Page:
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AMY GOODMAN: This is Democracy Now!, democracynow.org, The War and Peace Report. I’m Amy Goodman. We end today’s program taking a look at the extraordinary community networks throughout the United States that are coming together to secure their next-door neighbors during the coronavirus pandemic– and how you can get included. As lockdowns and layoffs sweep the country, leaving millions at threat, mutual aid groups are forming to protect and attend to the vulnerable, consisting of the senior, incarcerated, undocumented and unhoused. Their aim? Solidarity not charity.

In Washington, the Tacoma Mutual Help Collective is organizing totally free food programs for kids hit by school closures. In the Bay Location of California, the West Oakland Punks with Lunch is working with the houseless community and distributing lunch and products. In Arizona, Tucson Mutual Aid is collaborating food and supply drop-offs to individuals’s front doors. In Colorado, the Denver Service Employee Solidarity group is constructing a network to demand an instant moratorium on lease collection and evictions citywide. In Minnesota, the Twin Cities Queer and Trans Mutual Help group is arranging support for queer, transgender and gender nonbinary individuals impacted by COVID-19. Here in New York City City, now the epicenter in this nation, New York City United Against Coronavirus has actually put together a network of resources for childcare, grocery delivery, food donations, real estate requirements, bail funds and other types of assistance across the 5 boroughs. And those are simply a few of the thousands of efforts.

For more, we go to two of the hot areas of the pandemic: Seattle, Washington, and here in New York City City. We’re joined by 2 long time mutual aid organizers. In New York City, Mariame Kaba is with us, long time organizer, abolitionist, [teacher] and creator of the grassroots organization Task NIA, which works to end the imprisonment of kids and young people. She’s raised 10s of countless dollars and rearranged it to groups throughout the country in action to the coronavirus pandemic. She just did a public teleconference with Congressmember Alexandria Ocasio-Cortez on shared help. And in Seattle, Washington, Dean Spade is with us, associate teacher at Seattle University School of Law, founder of the Sylvia Rivera Law Project, developer of the mutual help resource website BigDoorBrigade.com.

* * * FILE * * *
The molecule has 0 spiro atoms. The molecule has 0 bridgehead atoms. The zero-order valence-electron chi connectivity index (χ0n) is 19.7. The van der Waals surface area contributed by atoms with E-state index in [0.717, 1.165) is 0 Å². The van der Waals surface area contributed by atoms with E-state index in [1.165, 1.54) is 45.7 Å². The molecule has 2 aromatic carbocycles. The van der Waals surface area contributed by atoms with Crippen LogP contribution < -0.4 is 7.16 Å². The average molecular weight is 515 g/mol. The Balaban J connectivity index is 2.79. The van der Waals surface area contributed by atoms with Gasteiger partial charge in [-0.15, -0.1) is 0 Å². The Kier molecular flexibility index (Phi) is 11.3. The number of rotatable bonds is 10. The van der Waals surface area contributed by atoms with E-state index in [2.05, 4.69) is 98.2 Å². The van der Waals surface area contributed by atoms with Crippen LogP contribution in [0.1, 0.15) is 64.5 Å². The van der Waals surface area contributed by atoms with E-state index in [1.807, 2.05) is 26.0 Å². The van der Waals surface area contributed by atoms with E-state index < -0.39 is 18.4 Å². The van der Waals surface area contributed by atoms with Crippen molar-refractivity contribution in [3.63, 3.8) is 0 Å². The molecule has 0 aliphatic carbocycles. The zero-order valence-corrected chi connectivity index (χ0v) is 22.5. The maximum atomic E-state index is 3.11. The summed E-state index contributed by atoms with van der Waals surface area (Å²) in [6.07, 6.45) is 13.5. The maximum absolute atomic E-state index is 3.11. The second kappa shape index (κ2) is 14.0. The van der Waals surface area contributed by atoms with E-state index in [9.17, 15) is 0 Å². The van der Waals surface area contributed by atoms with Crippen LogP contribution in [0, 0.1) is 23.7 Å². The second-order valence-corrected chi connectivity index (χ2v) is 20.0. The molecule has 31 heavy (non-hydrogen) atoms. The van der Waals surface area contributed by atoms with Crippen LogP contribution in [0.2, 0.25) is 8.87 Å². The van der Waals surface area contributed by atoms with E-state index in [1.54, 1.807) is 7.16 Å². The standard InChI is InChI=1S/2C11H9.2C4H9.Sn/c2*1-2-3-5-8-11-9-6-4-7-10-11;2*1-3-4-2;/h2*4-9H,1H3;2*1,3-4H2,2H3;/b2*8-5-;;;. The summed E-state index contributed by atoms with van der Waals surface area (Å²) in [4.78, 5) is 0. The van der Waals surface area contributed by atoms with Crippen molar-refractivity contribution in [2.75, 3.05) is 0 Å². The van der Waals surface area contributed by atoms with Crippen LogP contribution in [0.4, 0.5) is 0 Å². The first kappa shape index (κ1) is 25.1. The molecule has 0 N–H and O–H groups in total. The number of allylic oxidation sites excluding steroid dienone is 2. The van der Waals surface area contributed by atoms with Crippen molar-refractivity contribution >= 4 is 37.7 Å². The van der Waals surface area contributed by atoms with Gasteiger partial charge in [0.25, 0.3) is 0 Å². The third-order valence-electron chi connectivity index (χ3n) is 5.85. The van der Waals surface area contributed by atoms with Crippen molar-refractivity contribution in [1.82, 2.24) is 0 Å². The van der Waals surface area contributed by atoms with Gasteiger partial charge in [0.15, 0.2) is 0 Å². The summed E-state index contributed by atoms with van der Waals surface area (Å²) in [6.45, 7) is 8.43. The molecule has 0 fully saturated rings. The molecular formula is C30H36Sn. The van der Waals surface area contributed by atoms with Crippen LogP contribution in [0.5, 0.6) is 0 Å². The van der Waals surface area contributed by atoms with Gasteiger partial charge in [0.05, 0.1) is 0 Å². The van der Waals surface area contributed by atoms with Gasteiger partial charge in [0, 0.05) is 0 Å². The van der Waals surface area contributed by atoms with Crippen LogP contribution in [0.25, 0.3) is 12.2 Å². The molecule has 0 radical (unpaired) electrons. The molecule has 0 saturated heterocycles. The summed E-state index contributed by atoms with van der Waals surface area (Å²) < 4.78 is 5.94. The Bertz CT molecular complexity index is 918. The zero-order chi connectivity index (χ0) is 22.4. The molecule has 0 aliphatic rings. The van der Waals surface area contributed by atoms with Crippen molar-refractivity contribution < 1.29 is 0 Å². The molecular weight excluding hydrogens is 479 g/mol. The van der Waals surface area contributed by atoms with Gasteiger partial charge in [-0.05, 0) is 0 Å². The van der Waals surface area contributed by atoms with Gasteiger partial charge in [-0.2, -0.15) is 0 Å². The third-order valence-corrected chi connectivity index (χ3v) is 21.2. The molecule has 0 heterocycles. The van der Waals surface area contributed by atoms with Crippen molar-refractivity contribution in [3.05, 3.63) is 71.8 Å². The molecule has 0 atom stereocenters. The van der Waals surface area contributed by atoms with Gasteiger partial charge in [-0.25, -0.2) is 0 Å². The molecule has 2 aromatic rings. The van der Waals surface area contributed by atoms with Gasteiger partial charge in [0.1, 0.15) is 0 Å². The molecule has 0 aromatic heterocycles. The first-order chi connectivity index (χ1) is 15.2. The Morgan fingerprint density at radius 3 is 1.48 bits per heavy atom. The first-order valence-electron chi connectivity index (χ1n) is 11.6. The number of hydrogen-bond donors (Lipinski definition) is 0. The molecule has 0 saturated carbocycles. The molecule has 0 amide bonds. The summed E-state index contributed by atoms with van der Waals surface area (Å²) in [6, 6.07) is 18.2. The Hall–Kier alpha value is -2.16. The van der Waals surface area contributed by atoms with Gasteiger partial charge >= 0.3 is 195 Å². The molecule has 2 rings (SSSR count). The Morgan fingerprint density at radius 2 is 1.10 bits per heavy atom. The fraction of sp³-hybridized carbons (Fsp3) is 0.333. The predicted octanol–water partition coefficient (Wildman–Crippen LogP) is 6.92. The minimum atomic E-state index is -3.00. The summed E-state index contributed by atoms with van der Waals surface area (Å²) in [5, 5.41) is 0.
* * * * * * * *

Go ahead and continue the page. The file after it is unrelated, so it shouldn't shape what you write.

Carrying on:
We invite you both to Democracy Now! in this so tough, attempting, tough time. Mariame, inform us about a couple of more of these mutual aid efforts and what you’re doing.

MARIAME KABA: Sure. As I pointed out– as you pointed out, there are several jobs happening around the nation. I have been privy to seeing the work that’s occurring in Chicago, where Kelly Hayes, Delia Galindo and other organizers gathered, on extremely brief notification, a Google doc to help people with direct needs, who needed any variety of dollars, whether for lease or food or and so on, offered an opportunity for people to sign up, and then for individuals who could use to support to step in to do that. That’s one way that, through innovation, individuals are reaching out to each other in order to be able to satisfy people’s direct needs.

There are folks here in New york city City, as you discussed, that pulled together an abolitionist group, an abolitionist shared help fund, that raised cash to be able to offer groceries to folks, grocery money to individuals.

AMY GOODMAN: And discuss what you indicate, Mariame, when you state “abolitionist.”

MARIAME KABA: Well, in this case, it was an abolitionist collective, indicating people who are prison-industrial complex abolitionists, who believe that we need to produce the conditions on the planet to be able to eliminate jails, policing and monitoring. In this particular case, this grouping came together– they’re socialists, abolitionists, feminists– and they attempt to raise money in order to be able to supply grocery money for folks in the– not simply in New York, I think, beyond New York. They got– I believe this is an important point, which was that they raised a lot of cash rapidly, about nearly $40,000. The requests that came in were $220,000. And so, you can see that there’s an amazing requirement, which require requirements to find a way to get fulfilled. And it won’t just be occurring through specific contributions. It has to also be the state activating to offer for the needs of those people. So those are just a couple of examples.

Survived and Punished New York City did a soap drive to raise cash so that soap might be sent inside to incarcerated individuals, first in New York and now around the nation, because, as you know, incarcerated individuals can be hired, for instance, through Governor Cuomo, to create hand sanitizer, that would help the remainder of the community, however they themselves can’t have hand sanitizer within the prisons since of the alcohol level within those particular– within that specific hand sanitizer. Attempting to activate to meet the material requirements of the folks who require assistance and to have that reciprocity is key.

AMY GOODMAN: Well, I wish to go to Dean Spade. Mariame Kaba remains in Brooklyn, New York, and Dean remains in Seattle, associate professor of Seattle University School of Law. Speak about the history of mutual aid, for individuals who have never ever heard that term prior to.

DEAN SPADE: Yeah. The term “shared aid” basically simply suggests when people unite to fulfill instant survival needs, typically due to the fact that of a shared understanding that the systems in place aren’t pertaining to fulfill them, or definitely not fast enough, if at all, and that we can do it together right now. So, normally you see them really visibly throughout type of abrupt disasters, like earthquakes, storms, floods, where people are rescuing each other or dispersing water or dispersing masks, things like that. However there’s likewise a continuous history of people and a contemporary truth of individuals doing mutual aid jobs to handle the ongoing disasters of the systems we live under. So, an example a lot of people have heard of disappears Deaths in Arizona, which puts water into the desert, and food, so that individuals who are crossing, ideally, are less– it’s less mortal for them; or abortion funds, that aid people access abortion right now; or bail funds, as you mentioned; or projects that assist individuals coming out of foster care or our of prison find housing; or jail pen friend projects; or child care collectives. Those are all sort of ongoing ways people are meeting each other’s needs.